De Spain Mansion (Location Key)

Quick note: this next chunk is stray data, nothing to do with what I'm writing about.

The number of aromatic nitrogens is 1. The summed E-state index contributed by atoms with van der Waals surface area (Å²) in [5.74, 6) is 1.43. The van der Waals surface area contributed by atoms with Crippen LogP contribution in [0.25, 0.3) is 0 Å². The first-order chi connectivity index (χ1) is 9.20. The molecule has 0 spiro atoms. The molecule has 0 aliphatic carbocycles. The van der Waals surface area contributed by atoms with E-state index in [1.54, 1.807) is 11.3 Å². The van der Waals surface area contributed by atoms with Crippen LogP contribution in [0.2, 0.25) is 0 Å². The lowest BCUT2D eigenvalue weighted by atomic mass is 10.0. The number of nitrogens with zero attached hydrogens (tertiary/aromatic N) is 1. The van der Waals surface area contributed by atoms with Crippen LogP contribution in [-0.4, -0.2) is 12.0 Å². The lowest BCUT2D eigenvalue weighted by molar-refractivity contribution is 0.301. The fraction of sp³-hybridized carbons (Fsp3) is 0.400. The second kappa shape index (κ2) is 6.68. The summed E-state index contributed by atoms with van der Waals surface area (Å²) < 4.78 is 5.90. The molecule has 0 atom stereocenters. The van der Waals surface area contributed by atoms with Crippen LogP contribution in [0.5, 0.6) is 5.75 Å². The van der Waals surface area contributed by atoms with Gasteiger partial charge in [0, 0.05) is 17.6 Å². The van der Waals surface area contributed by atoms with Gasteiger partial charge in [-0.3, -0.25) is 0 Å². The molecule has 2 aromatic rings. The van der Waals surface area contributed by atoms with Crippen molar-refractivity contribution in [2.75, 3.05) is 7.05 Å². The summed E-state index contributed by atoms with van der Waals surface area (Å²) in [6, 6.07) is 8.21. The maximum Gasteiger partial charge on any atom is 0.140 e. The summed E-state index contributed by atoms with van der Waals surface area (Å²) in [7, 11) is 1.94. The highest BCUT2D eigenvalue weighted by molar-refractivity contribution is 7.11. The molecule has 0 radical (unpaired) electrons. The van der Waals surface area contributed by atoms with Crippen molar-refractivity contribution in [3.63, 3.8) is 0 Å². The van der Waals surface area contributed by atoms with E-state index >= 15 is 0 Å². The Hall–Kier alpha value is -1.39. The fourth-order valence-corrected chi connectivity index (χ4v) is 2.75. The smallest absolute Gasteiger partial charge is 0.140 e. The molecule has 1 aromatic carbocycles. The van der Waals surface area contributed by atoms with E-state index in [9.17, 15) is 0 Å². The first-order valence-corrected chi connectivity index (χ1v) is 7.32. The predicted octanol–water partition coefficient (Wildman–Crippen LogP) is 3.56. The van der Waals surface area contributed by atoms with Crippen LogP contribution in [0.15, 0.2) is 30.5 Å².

The De Spains, father and son, appear often enough in Faulkner's fictions and the history of Yoknapatawpha to make the family one of the county's more important ones. And the mansion that the father builds and in which his son lives until the end of The Town, when Flem Snopes moves in, is the mansion in the title of the last volume in the Snopes trilogy. But unlike the other big houses that Faulkner plots on his maps - the Sartorises, the Compsons, Sutpen's and so on - he moves the De Spain place around a lot. In some texts, like "Barn Burning" and The Hamlet, it's at the center of a plantation someplace in the county, but in others, like "Shall Not Perish" and The Mansion, it's pretty clearly inside the town of Jefferson. And the character of the house itself changes between texts. When Faulkner wants to emphasize the difference between the old aristocratic values of Major de Spain and the parvenu tastelessness of the Snopeses in The Mansion before Flem acquires it, the house was "jest a house: two storey, with a gallery [porch] for Major de Spain, Manfred's paw, to set on" (170). But when Flem takes it over, his desire to make it into a "physical symbol of . . . generations of respectability and aristocracy" overreaches itself: he hires a family member, Wat Snopes, turn it into a more stately mansion with "colyms to reach all the way from the ground up to the second storey roof" (171) and even "fireplaces" with "colonial molding and colyums and cornices too" (173), all inspired by a "picture in a magazine." Yet long before it falls into Flem's hands, Faulkner depicts the mansion as far more grand than that "two storey" house. Both Sarty Snopes (in "Barn Burning") and the young son of Mrs. Grier (in "Shall Not Perish") are in awe the first time they see it. Sarty associates its magnificence with "peace and dignity," and his hopes for a better world than the one his father Ab keeps dragging him around in (10). To the Grier boy, the mansion is "bigger than the courthouse," with a yard "bigger than the farms I had seen" (106). In the first of these stories, on the other hand, Ab interprets the splendor of the big house very differently, thinking of the human lives that have been exploited to provide the De Spains with their wealth: "Pretty and white, ain't it?" he says to Sarty; "That's sweat. Nigger sweat" (32). As an artist, Faulkner can hold each of these other 'two storeys' in his imagination, can appreciate the truth of Ab's proletarian critique of the Southern landed class and also believe that when Ab's son Flem takes possession of the mansion it is a usurpation.

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